Lacking someone to drag us out of the cave, or lacking the insight of one's own that images are images, it seems that we need a god who metes reward and punishment. Perhaps such fear--including fear of divine punishment--is our lot. I suspect a lot of our current moralizers (on the one hand) and philosophers (on the other) just simply want to keep fear of divine punishment in its place. I have no desire to destroy this belief either, but when I call out others of their obfuscating this issue, they get angry and then they ignore me.

So I will continue to think and write what I say, and I won't pretend to speak frankly of philosophy and god is dead while at the same time pretending that god is the ultimate judgment of one's particular and personal sense of life. Why not just say say--fideistically--that god is judgment? Why come up with so many sophisticated arguments in a post-theistic age?Don't worry about it. The cat is out of the bag. God is dead, and no matter what kind of rhetoric is deployed cannot cover the fact--this deadly truth as Nietzsche puts it.

So we should return to first questions. Reason and revelation. Ancients and moderns. Philosophy and poetry. Law and life. Rule and discretion. Theory and practice. Public and private. Individual and community. Progress and return. Transmission of the past and rejection of the future. Athens and Jerusalem--or Rome? or Mecca!

Lessing posed the question of God with two hands. Long before the red or green pill of the poplar movie The Matrix, Lessing picked up on the ancient myth of God offering two hands. One hand was the life of eternal questioning--the joy and adventure of seeking after that which can be known even to the point of never knowing it. This mode seeks after newness and is interminably unsatisfied. It maybe happiness, but it is unsatisfied in its answer. It thinks honesty, probity, redlicheit is what the best way of life is for a noble and true human life. One should never rest certain anything. In this hand, the knife edge of continual questioning the most fundamental things must be one's fate.

The other hand of God holds the answer to every deep question that stems from the deepest erotic longing. These are the answers to the kinds of longings that plague you in even in the midst of your own most self satisfaction. These answers provide relief to such an unspeakable longing that it is satisfaction in such a way that one need not nor ever wish to seek beyond what already is (or what has been given). Such knowledge provides the confidence of facing up to the challenges of this world because there is nothing that can challenge the ultimate truth of what one already has. This is not smugness, but clarity regarding what is truth. It is true enlightenment.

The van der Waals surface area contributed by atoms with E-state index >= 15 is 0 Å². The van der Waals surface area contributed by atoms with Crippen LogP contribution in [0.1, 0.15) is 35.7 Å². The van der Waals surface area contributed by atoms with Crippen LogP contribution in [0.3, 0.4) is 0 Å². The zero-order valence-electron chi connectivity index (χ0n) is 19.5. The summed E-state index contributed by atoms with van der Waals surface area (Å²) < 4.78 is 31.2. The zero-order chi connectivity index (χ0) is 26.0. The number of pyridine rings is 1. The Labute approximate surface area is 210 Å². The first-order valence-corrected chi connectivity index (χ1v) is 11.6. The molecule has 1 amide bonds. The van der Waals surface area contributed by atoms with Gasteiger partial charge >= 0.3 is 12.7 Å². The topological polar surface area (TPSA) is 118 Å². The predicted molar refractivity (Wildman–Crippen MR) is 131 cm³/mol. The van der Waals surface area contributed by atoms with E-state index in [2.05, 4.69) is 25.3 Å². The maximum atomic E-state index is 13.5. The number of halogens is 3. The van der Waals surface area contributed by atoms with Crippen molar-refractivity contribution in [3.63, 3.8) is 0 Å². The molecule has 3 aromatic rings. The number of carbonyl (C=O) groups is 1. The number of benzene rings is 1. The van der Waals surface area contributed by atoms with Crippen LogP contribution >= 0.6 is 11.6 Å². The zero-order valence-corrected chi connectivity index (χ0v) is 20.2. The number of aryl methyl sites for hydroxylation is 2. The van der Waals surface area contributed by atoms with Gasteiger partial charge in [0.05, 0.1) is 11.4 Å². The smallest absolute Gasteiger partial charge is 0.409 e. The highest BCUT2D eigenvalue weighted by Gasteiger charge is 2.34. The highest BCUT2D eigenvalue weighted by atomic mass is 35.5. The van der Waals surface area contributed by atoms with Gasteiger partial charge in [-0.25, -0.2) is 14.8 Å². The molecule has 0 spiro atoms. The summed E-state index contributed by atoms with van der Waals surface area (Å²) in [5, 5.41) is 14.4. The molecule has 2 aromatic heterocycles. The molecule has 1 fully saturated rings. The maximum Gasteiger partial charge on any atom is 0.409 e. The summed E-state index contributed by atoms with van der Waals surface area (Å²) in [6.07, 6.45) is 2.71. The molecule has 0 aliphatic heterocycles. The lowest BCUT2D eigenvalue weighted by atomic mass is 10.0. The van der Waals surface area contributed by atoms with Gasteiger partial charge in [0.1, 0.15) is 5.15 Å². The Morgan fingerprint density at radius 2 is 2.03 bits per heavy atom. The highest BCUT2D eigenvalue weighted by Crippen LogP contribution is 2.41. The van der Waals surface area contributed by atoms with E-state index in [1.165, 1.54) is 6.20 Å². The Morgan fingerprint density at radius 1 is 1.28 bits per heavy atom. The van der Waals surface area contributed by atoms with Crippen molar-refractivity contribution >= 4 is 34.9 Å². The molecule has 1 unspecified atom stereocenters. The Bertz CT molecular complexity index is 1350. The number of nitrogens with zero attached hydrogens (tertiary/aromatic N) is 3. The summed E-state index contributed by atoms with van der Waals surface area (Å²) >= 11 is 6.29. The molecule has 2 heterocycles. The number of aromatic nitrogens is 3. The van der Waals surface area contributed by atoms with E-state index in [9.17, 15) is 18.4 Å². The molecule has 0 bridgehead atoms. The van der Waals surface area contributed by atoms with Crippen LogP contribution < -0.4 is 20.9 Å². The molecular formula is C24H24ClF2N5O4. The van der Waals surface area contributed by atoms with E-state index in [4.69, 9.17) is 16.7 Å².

This is an eternal dispute between unbelief and belief.

Given the response to what I write, I guess I have an ineradicable unbelief. An ineradicable, ontological unbelief. I am not happy with such a situation, but that should be expected in such a mode of life. So be it. It makes no friends even if friends are what I desire. My probity says there are no friends even if my desire wishes for them to be. Derrida in his lectures of friendship liked to quote Montaigne quoting an old saw, "My friends, there are no friends." I guess this is where I am. Derrida in the same lectures then examines the question of the enemy in Carl Schmitt. Unfortunately, this is my position. I don't endorse Schmittian politics, and I whish to choose Socrates over Polemarchus, but I have no friends nonetheless.

The typical response is like a pop song, "You only give what you get."

This is my giving.

All of this navel gazing certainly explains my anathematic position regarding the De Palma, Strauss, or PomoCon blogs. Who would want to read such a self indulgent asshole as me?